Another major factor that Cesar drills into the dog owners is the fact that they have to follow through when they want their dogs to do something. How many times have you asked your child to pack up their toys, only to see them strewn around the room an hour later? Do you follow your child around at mealtimes trying to get them to eat? Why do you think this happening?
Well the simple answer is that you never followed through in getting them to tidy up their toys or sit at the table at mealtimes right from the start. Every time you tell them to do it and they don’t, and you don’t enforce what you want done, it becomes the norm for them to refuse to do it. They get the upper hand. And as well all know getting them to change their ways once they have the upper hand is extremely difficult and will result in a lot of tears and unhappiness before the ultimate goal is achieved. If you had just enforced what you wanted from them the first few times you asked, these problems would be behind you.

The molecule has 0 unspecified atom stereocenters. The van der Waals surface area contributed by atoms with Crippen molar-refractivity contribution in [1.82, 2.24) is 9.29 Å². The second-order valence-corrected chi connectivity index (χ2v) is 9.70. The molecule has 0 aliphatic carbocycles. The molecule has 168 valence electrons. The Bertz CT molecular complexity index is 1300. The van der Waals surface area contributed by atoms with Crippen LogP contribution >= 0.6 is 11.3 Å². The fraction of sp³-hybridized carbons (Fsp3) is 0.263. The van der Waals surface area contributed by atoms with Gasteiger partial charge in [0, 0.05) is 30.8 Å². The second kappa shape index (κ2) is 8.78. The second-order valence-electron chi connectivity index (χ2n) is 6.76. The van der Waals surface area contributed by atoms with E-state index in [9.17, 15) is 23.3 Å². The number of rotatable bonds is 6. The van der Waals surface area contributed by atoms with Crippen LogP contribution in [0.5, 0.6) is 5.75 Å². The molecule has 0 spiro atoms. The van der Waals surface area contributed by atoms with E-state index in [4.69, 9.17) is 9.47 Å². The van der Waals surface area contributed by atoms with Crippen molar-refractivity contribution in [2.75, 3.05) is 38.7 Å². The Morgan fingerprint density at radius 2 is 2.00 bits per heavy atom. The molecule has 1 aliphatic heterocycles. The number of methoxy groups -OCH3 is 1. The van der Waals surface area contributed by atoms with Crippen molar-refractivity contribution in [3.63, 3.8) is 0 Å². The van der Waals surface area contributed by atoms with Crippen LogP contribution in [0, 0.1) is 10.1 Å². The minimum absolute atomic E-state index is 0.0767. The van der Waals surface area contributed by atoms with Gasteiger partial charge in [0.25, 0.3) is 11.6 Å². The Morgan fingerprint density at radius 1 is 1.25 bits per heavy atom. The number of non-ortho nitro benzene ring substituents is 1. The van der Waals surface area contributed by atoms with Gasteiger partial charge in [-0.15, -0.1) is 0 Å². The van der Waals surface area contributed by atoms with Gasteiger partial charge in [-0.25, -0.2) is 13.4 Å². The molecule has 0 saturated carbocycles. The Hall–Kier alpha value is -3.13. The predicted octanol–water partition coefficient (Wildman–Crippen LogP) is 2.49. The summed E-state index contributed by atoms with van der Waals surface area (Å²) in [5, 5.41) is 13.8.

One major thing Cesar asks all the dog owners to do is to exercise their pets every day. Do we all do this with our children or do we plonk them in front of the TV when we want to take some time out for ourselves? For dogs it is extremely important to exercise them on a daily basis else they get frustrated and start acting up. Sound familiar? The same is true of your child. Children want to explore the world, play outdoors and just run around like mad things. If we don’t let them do this at least once a day their frustration starts to build, they do not sleep well and they start acting up. Yes it’s tough in this hurly burly world to take time out every day to play/exercise with your child but it needs to be done regardless.